‘To eat less soya, eat more of it. The paradox bites only on those who are unaware of how much soya is contained in the meat they eat’
‘Most of the meat we consume is, in effect, a delivery mechanism for soya, and a cruel and inefficient one at that’
To eat less soya, eat more of it. The paradox bites only on those who are unaware of how much soya is contained in the meat they eat (producing a typical kilo of beef, for example, takes roughly 20kg of feed). Most of the meat we consume is, in effect, a delivery mechanism for soya, and a cruel and inefficient one at that. There is more soya in your steak than in your tofu.
If you are rich, leisured and determined, you may salve your conscience and lighten your wallet by eating only free-range, grass-fed beef. You may even be able to ensure that it comes from a cow which did not spend the last few months of its life being fattened on grain or soy in a feedlot. Natural and eco-friendly, right? Not necessarily. Where the livestock foraged, and on what types of grass, also matters hugely.
If those free-range cows ranged freely on seeded, sprayed, fertilised, and perhaps even irrigated pastures—and the label “grass-fed” covers a lot of sins—then you are wasting your time and money. That land will be a mono-cropped biological desert, akin to a soy, corn or wheat field, and almost certainly with the same problems of nitrogen run-off. You, and the planet, would be better off if the farmer ploughed the pasture and grew beans.
It is even worse if the bovines graze on the devastated lands of newly cleared rainforests or savannas. If you buy Brazilian beef for example, or eat cheap restaurant meats like hamburger, you are, in all likelihood, supporting an environmental catastrophe, an act of vandalism akin to feeding cattle on shredded Picassos.
So, a meat-free future then? Not necessarily. Many ecosystems depend on migrating wild graziers. They include the world’s grasslands (pampas, savannahs and the chalk downlands of southern England), as well as the primeval, semi-wooded areas in Europe (a mix of woodland, shrubs and natural meadows). Remnants of these largely destroyed ecosystems include the wildebeest migrations across East Africa, and Brazil’s Cerrado, the most biodiverse savanna in the world, now being ploughed up for soya and eucalyptus plantations.
Time was when enormous herds of springbok migrated across the Karoo in South Africa; buffaloes across the US Midwest; pampas deer across the Argentinian and Uruguayan pampas; dromedaries across the deserts of Arabia and Sahara; saiga antelopes and wild horses across the Eurasian steppe; Bactrian camels across western China; and yaks on the Himalayan plateaus. Even western Europe once hosted huge herds of migrating aurochs, wisent, horses and deer.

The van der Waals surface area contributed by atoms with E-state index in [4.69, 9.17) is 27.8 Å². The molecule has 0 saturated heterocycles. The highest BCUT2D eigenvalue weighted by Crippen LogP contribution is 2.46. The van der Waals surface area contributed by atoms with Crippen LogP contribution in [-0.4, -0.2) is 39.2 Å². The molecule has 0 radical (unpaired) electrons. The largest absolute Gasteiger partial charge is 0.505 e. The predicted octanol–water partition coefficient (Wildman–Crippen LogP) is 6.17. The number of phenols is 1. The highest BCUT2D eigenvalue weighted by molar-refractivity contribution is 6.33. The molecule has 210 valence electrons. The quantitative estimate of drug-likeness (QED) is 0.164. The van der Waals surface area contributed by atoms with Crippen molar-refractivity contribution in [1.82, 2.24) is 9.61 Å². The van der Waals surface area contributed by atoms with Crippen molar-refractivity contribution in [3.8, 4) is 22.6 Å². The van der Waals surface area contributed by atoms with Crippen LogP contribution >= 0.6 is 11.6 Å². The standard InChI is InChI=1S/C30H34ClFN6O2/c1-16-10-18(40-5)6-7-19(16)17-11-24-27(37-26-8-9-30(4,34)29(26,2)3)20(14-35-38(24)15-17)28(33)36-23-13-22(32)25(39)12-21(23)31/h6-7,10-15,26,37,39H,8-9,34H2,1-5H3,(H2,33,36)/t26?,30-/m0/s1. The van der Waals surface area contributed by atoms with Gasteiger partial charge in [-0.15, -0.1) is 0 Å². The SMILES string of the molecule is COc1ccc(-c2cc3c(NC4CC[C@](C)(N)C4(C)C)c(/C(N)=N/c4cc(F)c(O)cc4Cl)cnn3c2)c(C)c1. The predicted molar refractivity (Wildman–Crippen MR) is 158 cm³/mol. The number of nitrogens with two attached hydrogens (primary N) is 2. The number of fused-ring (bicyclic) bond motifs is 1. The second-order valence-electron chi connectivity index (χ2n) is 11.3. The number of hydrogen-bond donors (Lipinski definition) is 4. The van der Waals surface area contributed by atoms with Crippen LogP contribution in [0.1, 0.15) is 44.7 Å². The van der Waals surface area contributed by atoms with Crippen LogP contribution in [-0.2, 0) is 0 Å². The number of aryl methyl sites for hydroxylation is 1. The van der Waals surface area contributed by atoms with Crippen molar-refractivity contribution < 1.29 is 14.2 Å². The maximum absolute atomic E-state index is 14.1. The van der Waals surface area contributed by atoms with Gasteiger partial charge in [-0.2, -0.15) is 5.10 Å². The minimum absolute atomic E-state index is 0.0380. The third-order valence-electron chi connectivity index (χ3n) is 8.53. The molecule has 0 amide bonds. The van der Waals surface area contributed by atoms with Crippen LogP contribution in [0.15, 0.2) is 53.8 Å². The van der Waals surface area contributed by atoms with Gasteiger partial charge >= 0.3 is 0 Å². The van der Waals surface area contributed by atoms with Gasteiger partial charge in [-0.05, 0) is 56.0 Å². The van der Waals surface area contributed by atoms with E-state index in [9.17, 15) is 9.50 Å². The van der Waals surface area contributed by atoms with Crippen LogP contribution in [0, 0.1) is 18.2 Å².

Indeed, some ecosystems have co-evolved with, and so depend on, natural, pulsed grazing. The original grazers are often extinct or near-extinct. But with the appropriate movement and density of stock, cattle can provide an ecologically functional equivalent. One example is Europe’s wood—or really wood-and-shrub—pastures. In Britain these remain only on a few surviving medieval commons; one has now been revived in the justly famous “rewilded” West Sussex landscape of Knepp. Better cherished and protected examples are continental Europe’s high-altitude grazing lands such as the Alps’ hochweide and alm; Scandinavia’s fäbodar; northern Europe’s coastal grazing strips; and the wetlands and marsh grazing lands of, for example, the Lower Danube. Buy meat from animals reared there, and you help support Europe’s most biodiverse and iconic landscapes.
There is a further complication: organic agriculture needs grazing animals. Hens clean vegetable plots and make orchards dual use; pigs eat scraps and rootle out weeds; sheep or cattle graze off cover crops and crop residues, as well as whatever weeds, herbs and grasses that sprout spontaneously on land that is fallow between food crops. Animal dung is necessary for organic agriculture (in many resource-constrained agricultural systems, including those of an earlier Europe, that animal dung included human faeces or what we once called “night soil”). Without dung, agricultural soils deplete. Manure returns nutrition to the land in a digested and absorbable form: it feeds and nourishes the living, biodiverse soils that we need to grow our plant foods. If you shun even free-range meat, you are, in effect, voting for more agrichemicals
The next trade-off for those mulling a meat-free diet is carbon capture. We won’t solve the climate change problem solely by improving soils, which means capturing carbon. but nor can we solve it if we continue to deplete them, which means losing carbon. It is not by chance that, as rapidly growing European populations spread across the world in the 19th century, natural grasslands were the first to go under the plough. Ukraine’s steppes, Argentina’s pampas, and America’s prairies all had rich, fertile soils—black, because of the carbon captured in them, and many feet deep, because of the ongoing carbon capture over many millennia. Many people today believe that livestock farming is intrinsically a carbon-release mechanism. It can be, if done wrongly. But livestock is also necessary in regenerative agriculture, to build soil and capture carbon.
The trade-offs between conscience, convenience, price and taste are tricky. Without the facts, they are impossible. Agriculture is the most poorly regulated of any economic activity. Without labelling to highlight the true origins of the meat we consume (including in commercial catering, ready-meals and junk food), and without politicians making the food industry tell the truth about what we are eating, it would be wrong to blame consumers for their planet-killing, soya-fuelled meat binge. Fries with your Picassos, ma’am?